Posted in Compost on April 27, 2013
I’m seeing many of my Facebook contacts post a link to an article, all offering some version of this comment: “My dogs never wear collars, and this is why.” And yet, Nancy Kerns’ very nice piece in the Whole Dog Journal does not suggest “going naked” 24/7 but rather to control and minimize risk while preserving the value of a collar with ID tags:
Here are five things you can do to keep your dog safe when he’s playing with other dogs.
Just because you “once heard of a dog somewhere” dying when his collar was caught on a heater grate doesn’t mean your dog should go naked all the time. In any given year I’ll pull 12-15 strays off the road (as true out here in “the country” as it was in “the ‘burbs”). The dogs with collars and ID* are home within the hour, typically. The others go to the county pound after I take their picture for posting fliers, online and in the neighborhood. Wanna guess what happens to most of the strays at the county pound?
Because I have a Flat-Coated Retriever, I know a lot of people with Flat-Coated Retrievers. We think they’re really special, but there’s a reason why Golden Retrievers are more popular by a factor of something like 1,000 to 1: Flat-Coats look “generic.” How so? There was one time I met my my friend and business partner Christie Keith at a half-way point for coffee (at the time, we lived two hours apart). I had my beautiful, well-mannered, good-natured champion retriever McKenzie with me, and she had her dog Rawley, a half-grown Deerhound puppy. My dog was background noise; hers made eyes pop.
So, to flat-coat owners: How much effort do you think anyone is going to put into finding the owner of yet another “black Lab mix”? I once found a pair of Borzoi (Borzini!) roaming free. That was novel enough that even though they had no tags I was able to figure out whose Borzini they were within hours. But a “black retriever mix” will be unlikely to ring any “Whoa, rare breed dog! Someone is looking for this dog!” bells either with a Good Samaritan or a shelter worker. Instead, you’ll be (anonymously) considered as just another dirtbag too damn lazy to put a tag on your dog. Once at the pound, you’ll be d lucky if your dog lives long enough for you to find him there (although as a lazy dirtbag, that’s totally your fault). Oh, if you doubt that’s how many many shelters operate, you should be reading Yes, Biscuit.
Moral of this story: Quit obsessing about the things that happen very rarely, and look instead at the things that happen more commonly. Then, put your efforts there. Your dog should play naked, yes, he should. Your dog might be better off living naked, I don’t know, maybe you really do have an escape-proof life. I have double gates with locks, work at home and so am with my dogs more often than not, and lock them in the house when I leave. And my dogs have collars. And ID tags. And microchips.
Does this mean my dogs are guaranteed not to die of their collar getting caught on something? Of course not. You cannot eliminate risk entirely, nor, frankly, would you want to, because the risk then would be that you’d kill yourself out of boredom. And dogs, since they cannot enjoy the media we use to thrill ourselves vicariously, would be really really bored if they never did anything slightly risky, like … oh … eat.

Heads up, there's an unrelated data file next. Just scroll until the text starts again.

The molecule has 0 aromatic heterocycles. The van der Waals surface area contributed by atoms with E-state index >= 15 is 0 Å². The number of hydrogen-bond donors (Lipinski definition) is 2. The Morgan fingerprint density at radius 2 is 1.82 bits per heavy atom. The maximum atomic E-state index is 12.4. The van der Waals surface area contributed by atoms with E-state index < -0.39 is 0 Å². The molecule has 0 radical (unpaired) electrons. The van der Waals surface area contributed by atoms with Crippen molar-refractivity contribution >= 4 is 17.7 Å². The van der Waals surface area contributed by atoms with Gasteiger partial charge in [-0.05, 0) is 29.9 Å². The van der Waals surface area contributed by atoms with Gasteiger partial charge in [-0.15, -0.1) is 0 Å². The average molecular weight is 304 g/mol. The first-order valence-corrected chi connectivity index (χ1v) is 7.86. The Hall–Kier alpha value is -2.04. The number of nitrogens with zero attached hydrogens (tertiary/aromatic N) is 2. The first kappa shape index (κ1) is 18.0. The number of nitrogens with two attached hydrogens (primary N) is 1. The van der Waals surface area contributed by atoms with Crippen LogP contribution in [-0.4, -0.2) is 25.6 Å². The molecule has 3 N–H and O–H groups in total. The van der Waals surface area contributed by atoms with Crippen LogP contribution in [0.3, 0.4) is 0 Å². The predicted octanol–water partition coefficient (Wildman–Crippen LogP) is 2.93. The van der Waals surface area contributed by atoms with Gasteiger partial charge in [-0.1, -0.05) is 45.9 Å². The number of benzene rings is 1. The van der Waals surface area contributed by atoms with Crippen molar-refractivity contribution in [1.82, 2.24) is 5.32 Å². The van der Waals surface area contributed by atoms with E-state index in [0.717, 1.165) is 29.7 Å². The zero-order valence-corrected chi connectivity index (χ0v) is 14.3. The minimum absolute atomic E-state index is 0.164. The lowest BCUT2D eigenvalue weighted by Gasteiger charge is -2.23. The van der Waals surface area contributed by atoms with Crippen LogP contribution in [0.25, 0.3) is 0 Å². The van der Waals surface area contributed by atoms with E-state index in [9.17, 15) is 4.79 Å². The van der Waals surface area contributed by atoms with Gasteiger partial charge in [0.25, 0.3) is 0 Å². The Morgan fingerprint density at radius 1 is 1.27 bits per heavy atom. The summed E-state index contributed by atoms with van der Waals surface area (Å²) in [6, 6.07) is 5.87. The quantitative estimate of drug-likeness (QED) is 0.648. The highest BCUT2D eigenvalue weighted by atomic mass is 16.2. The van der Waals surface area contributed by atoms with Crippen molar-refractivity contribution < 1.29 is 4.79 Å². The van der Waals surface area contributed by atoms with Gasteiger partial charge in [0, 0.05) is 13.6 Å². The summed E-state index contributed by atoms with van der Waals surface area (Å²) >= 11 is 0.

It’s human nature to freak out over the unusual and ignore the common. That’s why we don’t leave our homes when there’s a sniper at large in a metro area of million people, but think nothing of the much more risky behaviors of texting while driving, or eating a shitty diet every day.
As my friend and co-author Dr. Paul Pion is found of saying when talking about medicine, “We’re all gonna die, that’s a given.” His point is that we do what we can to forestall the inevitable, but it truly is inevitable.
So … I’d advise you to make an effort to ignore those Social Media Freak-Outs De Jour. Use the big brain evolution put at the top of your spine. Risk really isn’t that hard to figure out if you look at things rationally.
Note: Yes, I know someone is going to say, “I don’t collar my dogs because it ruins the fur around their neck for the show ring.” OK, well, that’s a variable. It’s not my variable (I’m don’t have show dogs now, and my dogs wore collars and still became champions even when I did) but it’s one of yours. Put it in the mix, sure, but do consider that your purdy dog is going to look just as dead as the one in the body bag next to him if the person charged with killing at the pound that day fills like emptying all the cages, hold period or no.
Maybe you get lucky and your local shelter is one of the good ones. Maybe not. On my side of the river my dogs’ chances of survival at large are far worse than they are one the other side of the river, just a couple miles away. The City of Sacramento has a pretty good municipal shelter. Yolo County does not. Another item to put in the mix, and another reason why my dogs wear collars and ID, unless, yes, thanks Nancy, not when they’re playing.
Image: Worrying about my dog sometimes drives me to drink.
*A microchip might help save your dog if he makes it to the municipal shelter. Or it might not. It might help if his finder is savvy enough to take a dog to the closest veterinary office for a chip scan, but what are the odds someone knows enough to do that?